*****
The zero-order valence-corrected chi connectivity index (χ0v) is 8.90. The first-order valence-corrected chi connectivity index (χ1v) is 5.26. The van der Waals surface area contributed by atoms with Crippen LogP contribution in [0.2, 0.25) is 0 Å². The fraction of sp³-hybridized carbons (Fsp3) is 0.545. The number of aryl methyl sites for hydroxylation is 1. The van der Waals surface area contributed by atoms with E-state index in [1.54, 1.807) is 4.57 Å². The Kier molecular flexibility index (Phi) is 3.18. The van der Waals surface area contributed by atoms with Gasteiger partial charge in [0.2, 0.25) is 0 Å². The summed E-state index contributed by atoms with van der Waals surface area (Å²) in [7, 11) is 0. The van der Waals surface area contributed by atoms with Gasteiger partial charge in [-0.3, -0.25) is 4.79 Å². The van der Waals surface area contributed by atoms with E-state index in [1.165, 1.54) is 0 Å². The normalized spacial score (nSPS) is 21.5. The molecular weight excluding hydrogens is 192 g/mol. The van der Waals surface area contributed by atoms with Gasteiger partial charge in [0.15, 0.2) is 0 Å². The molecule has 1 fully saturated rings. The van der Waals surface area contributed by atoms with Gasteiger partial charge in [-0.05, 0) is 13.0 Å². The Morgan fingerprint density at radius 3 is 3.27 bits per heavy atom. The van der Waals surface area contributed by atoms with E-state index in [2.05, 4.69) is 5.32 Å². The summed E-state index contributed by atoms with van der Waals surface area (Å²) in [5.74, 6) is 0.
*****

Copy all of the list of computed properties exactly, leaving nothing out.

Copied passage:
The zero-order valence-corrected chi connectivity index (χ0v) is 8.90. The first-order valence-corrected chi connectivity index (χ1v) is 5.26. The van der Waals surface area contributed by atoms with Crippen LogP contribution in [0.2, 0.25) is 0 Å². The fraction of sp³-hybridized carbons (Fsp3) is 0.545. The number of aryl methyl sites for hydroxylation is 1. The van der Waals surface area contributed by atoms with E-state index in [1.54, 1.807) is 4.57 Å². The Kier molecular flexibility index (Phi) is 3.18. The van der Waals surface area contributed by atoms with Gasteiger partial charge in [0.2, 0.25) is 0 Å². The summed E-state index contributed by atoms with van der Waals surface area (Å²) in [7, 11) is 0. The van der Waals surface area contributed by atoms with Gasteiger partial charge in [-0.3, -0.25) is 4.79 Å². The van der Waals surface area contributed by atoms with E-state index in [1.165, 1.54) is 0 Å². The normalized spacial score (nSPS) is 21.5. The molecular weight excluding hydrogens is 192 g/mol. The van der Waals surface area contributed by atoms with Gasteiger partial charge in [0.15, 0.2) is 0 Å². The molecule has 1 fully saturated rings. The van der Waals surface area contributed by atoms with Gasteiger partial charge in [-0.05, 0) is 13.0 Å². The Morgan fingerprint density at radius 3 is 3.27 bits per heavy atom. The van der Waals surface area contributed by atoms with E-state index in [2.05, 4.69) is 5.32 Å². The summed E-state index contributed by atoms with van der Waals surface area (Å²) in [5.74, 6) is 0.